Sep 19, 2017
Expressing deep concern at the seeming regularity of encounters in UP, the Commonwealth Human Rights Initiative (CHRI) draws the attention of the UP state government to Supreme Court and NHRC guidelines, referring to the spate of “encounter deaths” of alleged criminals.
The office of the Director General of Police in Uttar Pradesh has released data between March and September 2017 relating to 420 encounters across the state’s eight zones in a “war” against criminals. About 15 people have been killed, 481 arrests have been made, and 88 police personnel injured. This is exceptionally unusual.
CHRI reminds the state government and UP Police that they are accountable for the deaths caused and arrests made.
“While we recognize the criminal elements the police are up against, the police and political leadership must insist that all policing functions within the law. Without this, we lose the difference between the law and the outlaw,” says Devika Prasad, Coordinator, Police Reforms Programme.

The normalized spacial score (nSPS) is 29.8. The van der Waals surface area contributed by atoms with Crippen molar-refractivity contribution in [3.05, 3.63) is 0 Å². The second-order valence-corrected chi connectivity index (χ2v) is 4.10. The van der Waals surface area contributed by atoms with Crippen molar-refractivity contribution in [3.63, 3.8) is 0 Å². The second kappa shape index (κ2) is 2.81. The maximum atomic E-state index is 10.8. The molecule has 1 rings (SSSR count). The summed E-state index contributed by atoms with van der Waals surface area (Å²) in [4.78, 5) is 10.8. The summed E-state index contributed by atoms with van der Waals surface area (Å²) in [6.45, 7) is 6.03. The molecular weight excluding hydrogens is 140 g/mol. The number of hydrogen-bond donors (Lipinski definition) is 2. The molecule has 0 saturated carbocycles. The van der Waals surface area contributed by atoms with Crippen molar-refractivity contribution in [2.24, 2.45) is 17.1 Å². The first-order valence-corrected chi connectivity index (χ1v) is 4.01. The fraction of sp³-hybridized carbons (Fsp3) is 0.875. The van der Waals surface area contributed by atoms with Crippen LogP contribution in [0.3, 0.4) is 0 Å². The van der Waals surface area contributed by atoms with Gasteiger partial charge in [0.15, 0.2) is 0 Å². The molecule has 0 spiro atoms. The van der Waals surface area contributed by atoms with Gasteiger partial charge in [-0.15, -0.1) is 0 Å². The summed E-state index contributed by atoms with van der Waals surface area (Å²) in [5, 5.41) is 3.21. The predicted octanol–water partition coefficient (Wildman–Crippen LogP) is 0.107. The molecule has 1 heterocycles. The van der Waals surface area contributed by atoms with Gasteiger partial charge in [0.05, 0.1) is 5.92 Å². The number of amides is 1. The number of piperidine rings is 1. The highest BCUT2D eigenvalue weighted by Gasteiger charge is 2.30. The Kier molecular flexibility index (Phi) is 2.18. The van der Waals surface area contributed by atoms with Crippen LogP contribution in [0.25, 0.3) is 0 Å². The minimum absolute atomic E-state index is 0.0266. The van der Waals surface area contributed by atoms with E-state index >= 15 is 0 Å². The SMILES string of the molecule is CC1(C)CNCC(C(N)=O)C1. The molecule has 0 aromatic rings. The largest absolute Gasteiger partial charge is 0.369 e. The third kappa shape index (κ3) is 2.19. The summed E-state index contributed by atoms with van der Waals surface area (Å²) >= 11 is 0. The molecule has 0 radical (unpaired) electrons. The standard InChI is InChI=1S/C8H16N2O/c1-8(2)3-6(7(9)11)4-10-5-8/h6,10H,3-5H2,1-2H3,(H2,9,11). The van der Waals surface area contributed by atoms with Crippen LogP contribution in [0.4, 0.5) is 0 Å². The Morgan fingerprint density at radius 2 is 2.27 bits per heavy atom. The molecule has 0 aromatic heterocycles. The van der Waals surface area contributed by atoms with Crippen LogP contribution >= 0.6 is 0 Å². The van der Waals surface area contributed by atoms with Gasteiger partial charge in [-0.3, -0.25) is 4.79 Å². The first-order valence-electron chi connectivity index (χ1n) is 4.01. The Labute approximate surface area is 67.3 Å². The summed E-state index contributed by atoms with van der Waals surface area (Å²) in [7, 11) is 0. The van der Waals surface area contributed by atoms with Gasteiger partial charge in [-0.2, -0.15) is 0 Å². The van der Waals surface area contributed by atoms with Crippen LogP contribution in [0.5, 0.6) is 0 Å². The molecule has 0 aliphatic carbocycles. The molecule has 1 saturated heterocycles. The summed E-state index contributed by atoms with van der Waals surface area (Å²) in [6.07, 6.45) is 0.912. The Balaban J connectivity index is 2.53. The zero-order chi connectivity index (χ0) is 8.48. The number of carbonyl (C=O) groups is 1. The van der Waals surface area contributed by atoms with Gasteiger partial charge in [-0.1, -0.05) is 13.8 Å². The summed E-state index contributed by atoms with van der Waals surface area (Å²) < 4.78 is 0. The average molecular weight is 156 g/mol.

The police have reported that departmental and magisterial inquiries are being conducted after each encounter. However, the state is bound to register a First Information Report and initiate a full criminal investigation into any killing by police in an “encounter”. In 2014, guidelines of the Supreme Court given in PUCL vs. State of Maharashtra require that any killing in an encounter is independently investigated, and no cash or gallantry awards and benefits be given to police personnel for homicide.
Additionally, guidelines of the National Human Rights Commission (NHRC) mandate that any death resulting from police action is reported with details to the Superintendent of Police within 48 hours, followed by supplementary reports including the post mortem, inquest, magisterial inquiry report and reports on forensics and ballistics experts.
The reasoning behind this is that the police must always be law abiding and not be tempted into excess use of force, abuse of power, or illegality. The state government must strictly comply with both the Supreme Court’s and NHRC guidelines to investigate the 15 killings.
There is little information available on the arrests made, besides the scale. The UP Police is mandated to guarantee that the constitutional rights and legal safeguards of all arrested persons are upheld at every stage. It is solely for the courts to decide whether they are innocent or guilty.
For more information, please contact: Devika Prasad
Coordinator, Police Reforms Programme